A lot of people love to walk. We do it not just a means to get from point A to point B but we walk as a form of recreation, exercise, and relaxation.

We came up with a short list of the most unique and beautiful walking paths that you can go to in different parts of the globe.

Plitvice Lakes National Park (Croatia)

This UNESCO World Heritage site was once a battle field when Croatia was still fighting for its independence. It is a forestland with quite a number of waterfalls and 16 radiant lakes. The glow of the lakes come from the dissolved limestone deposited through its 10,000 years of history.

Nature lovers will enjoy the network of wooden boardwalks which cross through the waters. The tourism office designed the “H” itinerary of the walk and you will need about 5 hours to complete the enchanting walking path and seeing all of its wonderful features.

The Lower Lakes forms over a canyon of limestone while the Upper Lakes are amid a thick flora of fir and beech. Most tourists are attracted by the thunderous sound made by the Veliki Slap with its waters coming from 230 feet above. This falls is part of the Lower Lakes.


Ifugao Rice Terraces (Philippines)
The Ifugao Rice Terraces can be found on the northern portion of the archipelago of the Philippines. It is considered as among the wonders of the world. The rice terraces stretches from the province of Ifugao, Mountain Province, Benguet, Apayao, and Kalinga – all considered as UNESCO World Heritage Site.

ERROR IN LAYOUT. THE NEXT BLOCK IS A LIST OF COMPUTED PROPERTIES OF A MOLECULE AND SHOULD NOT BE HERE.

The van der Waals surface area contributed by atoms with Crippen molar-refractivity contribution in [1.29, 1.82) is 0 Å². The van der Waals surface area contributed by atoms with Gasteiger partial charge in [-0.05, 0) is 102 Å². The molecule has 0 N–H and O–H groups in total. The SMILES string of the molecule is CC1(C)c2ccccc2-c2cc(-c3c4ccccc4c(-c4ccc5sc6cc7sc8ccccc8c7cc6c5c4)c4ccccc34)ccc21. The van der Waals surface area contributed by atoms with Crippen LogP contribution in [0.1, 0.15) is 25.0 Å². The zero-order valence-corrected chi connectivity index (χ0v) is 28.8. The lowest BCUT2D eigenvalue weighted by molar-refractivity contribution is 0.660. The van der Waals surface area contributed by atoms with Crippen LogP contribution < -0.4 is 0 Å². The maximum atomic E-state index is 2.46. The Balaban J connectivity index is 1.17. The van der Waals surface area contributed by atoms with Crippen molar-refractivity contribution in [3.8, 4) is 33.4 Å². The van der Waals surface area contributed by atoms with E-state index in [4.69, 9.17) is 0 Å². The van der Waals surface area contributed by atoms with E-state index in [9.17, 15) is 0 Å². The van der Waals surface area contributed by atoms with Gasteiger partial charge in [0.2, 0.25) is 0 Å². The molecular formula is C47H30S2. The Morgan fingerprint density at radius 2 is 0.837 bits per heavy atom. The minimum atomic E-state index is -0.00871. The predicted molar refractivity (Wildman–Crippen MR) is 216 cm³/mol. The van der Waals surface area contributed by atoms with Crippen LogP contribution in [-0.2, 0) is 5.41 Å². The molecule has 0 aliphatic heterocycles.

The rice terraces were made by the ancestors of the Batad Tribe, said to the oldest group mountain tribe in the region. It is believed that most of the Ifugao Rice Terraces have been made using their bare hands and some primitive tools about 2000 years ago.

Walking on the paths of the rice terraces is like a walk up the stairways of heaven. The site is now under the list of endangered UNESCO sites because of tourism in the area. The one in Batad is among the most preserved area of the terraces. Other famous sites are the ones in Bangaan, Mayoyao, Nagadacan, and Hungduan.

Great Wall (China)
The Great Wall of China dates back to the Ming Dynasty. Sadly some portions of the 4,200 mile wall are poorly preserved. About 30% of it has vanished. You can go to the Great Wall can be done with a day trip arrangement from Beijing.
A walking tour can take you from the tourist-crowded Badaling portion, complete with shops and museums, to the dilapidated parts which do not have anything to give you but a great view.

For the more adventurous ones, you can arrange for a 5-hour trek of the Great Wall from Jinshanling to Simatai. You will traverse the serpentine path and see ramparts and watchtowers with very rich history. Walking along the Great Wall is not a brisk in the park but you might find yourself scrambling or crawling at times on rubbles, stones steps, and small holes. The lush green you will see makes it all worth it.


Island of Madeira (Portugal)
Around 600 miles off Lisbon, the Madeira island is famous for some walking trails not for anyone with fear of heights. The island also has network of irrigation stretching for about 1,000 miles and this is lined with narrow but leveled walking paths.

Walking at these paths in Madeira will take you through claustrophobia inducing tunnels and will make you pray as you cling to anything you can hold on to when you walk on the edges of cliffs.